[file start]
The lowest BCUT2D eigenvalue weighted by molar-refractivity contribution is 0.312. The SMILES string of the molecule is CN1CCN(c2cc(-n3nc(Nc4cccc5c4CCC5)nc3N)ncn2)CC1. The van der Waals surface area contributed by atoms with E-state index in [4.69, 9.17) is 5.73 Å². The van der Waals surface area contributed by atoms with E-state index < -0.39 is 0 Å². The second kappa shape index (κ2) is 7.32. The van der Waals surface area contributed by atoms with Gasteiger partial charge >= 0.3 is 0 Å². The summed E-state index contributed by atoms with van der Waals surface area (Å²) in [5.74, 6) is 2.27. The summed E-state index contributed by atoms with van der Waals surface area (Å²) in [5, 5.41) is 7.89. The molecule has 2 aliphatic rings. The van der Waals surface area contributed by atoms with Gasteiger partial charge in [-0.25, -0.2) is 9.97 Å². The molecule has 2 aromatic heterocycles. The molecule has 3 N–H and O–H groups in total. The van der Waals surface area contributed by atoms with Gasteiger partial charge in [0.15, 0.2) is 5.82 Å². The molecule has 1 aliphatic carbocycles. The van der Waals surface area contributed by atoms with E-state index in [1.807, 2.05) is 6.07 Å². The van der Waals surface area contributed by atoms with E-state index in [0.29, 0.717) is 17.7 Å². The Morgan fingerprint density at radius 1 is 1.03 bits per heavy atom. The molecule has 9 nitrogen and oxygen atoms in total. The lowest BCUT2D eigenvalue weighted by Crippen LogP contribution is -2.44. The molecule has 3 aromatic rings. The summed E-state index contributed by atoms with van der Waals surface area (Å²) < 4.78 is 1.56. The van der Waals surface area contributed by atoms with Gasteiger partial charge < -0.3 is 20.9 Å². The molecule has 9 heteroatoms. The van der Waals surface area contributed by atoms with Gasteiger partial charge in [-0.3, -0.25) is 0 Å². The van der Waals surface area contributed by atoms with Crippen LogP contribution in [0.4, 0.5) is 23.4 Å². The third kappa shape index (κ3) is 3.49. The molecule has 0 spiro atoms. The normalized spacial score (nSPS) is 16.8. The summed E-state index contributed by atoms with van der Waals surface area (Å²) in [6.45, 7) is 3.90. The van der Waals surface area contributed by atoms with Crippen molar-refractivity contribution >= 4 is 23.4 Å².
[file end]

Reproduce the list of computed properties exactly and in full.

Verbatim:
The lowest BCUT2D eigenvalue weighted by molar-refractivity contribution is 0.312. The SMILES string of the molecule is CN1CCN(c2cc(-n3nc(Nc4cccc5c4CCC5)nc3N)ncn2)CC1. The van der Waals surface area contributed by atoms with E-state index in [4.69, 9.17) is 5.73 Å². The van der Waals surface area contributed by atoms with E-state index < -0.39 is 0 Å². The second kappa shape index (κ2) is 7.32. The van der Waals surface area contributed by atoms with Gasteiger partial charge >= 0.3 is 0 Å². The summed E-state index contributed by atoms with van der Waals surface area (Å²) in [5.74, 6) is 2.27. The summed E-state index contributed by atoms with van der Waals surface area (Å²) in [5, 5.41) is 7.89. The molecule has 2 aliphatic rings. The van der Waals surface area contributed by atoms with Gasteiger partial charge in [-0.25, -0.2) is 9.97 Å². The molecule has 2 aromatic heterocycles. The molecule has 3 N–H and O–H groups in total. The van der Waals surface area contributed by atoms with Gasteiger partial charge in [0.15, 0.2) is 5.82 Å². The molecule has 1 aliphatic carbocycles. The van der Waals surface area contributed by atoms with E-state index in [1.807, 2.05) is 6.07 Å². The van der Waals surface area contributed by atoms with E-state index in [0.29, 0.717) is 17.7 Å². The Morgan fingerprint density at radius 1 is 1.03 bits per heavy atom. The molecule has 9 nitrogen and oxygen atoms in total. The lowest BCUT2D eigenvalue weighted by Crippen LogP contribution is -2.44. The molecule has 3 aromatic rings. The summed E-state index contributed by atoms with van der Waals surface area (Å²) < 4.78 is 1.56. The van der Waals surface area contributed by atoms with Gasteiger partial charge < -0.3 is 20.9 Å². The molecule has 9 heteroatoms. The van der Waals surface area contributed by atoms with Gasteiger partial charge in [-0.3, -0.25) is 0 Å². The van der Waals surface area contributed by atoms with Crippen LogP contribution in [0.4, 0.5) is 23.4 Å². The third kappa shape index (κ3) is 3.49. The molecule has 0 spiro atoms. The normalized spacial score (nSPS) is 16.8. The summed E-state index contributed by atoms with van der Waals surface area (Å²) in [6.45, 7) is 3.90. The van der Waals surface area contributed by atoms with Crippen molar-refractivity contribution >= 4 is 23.4 Å².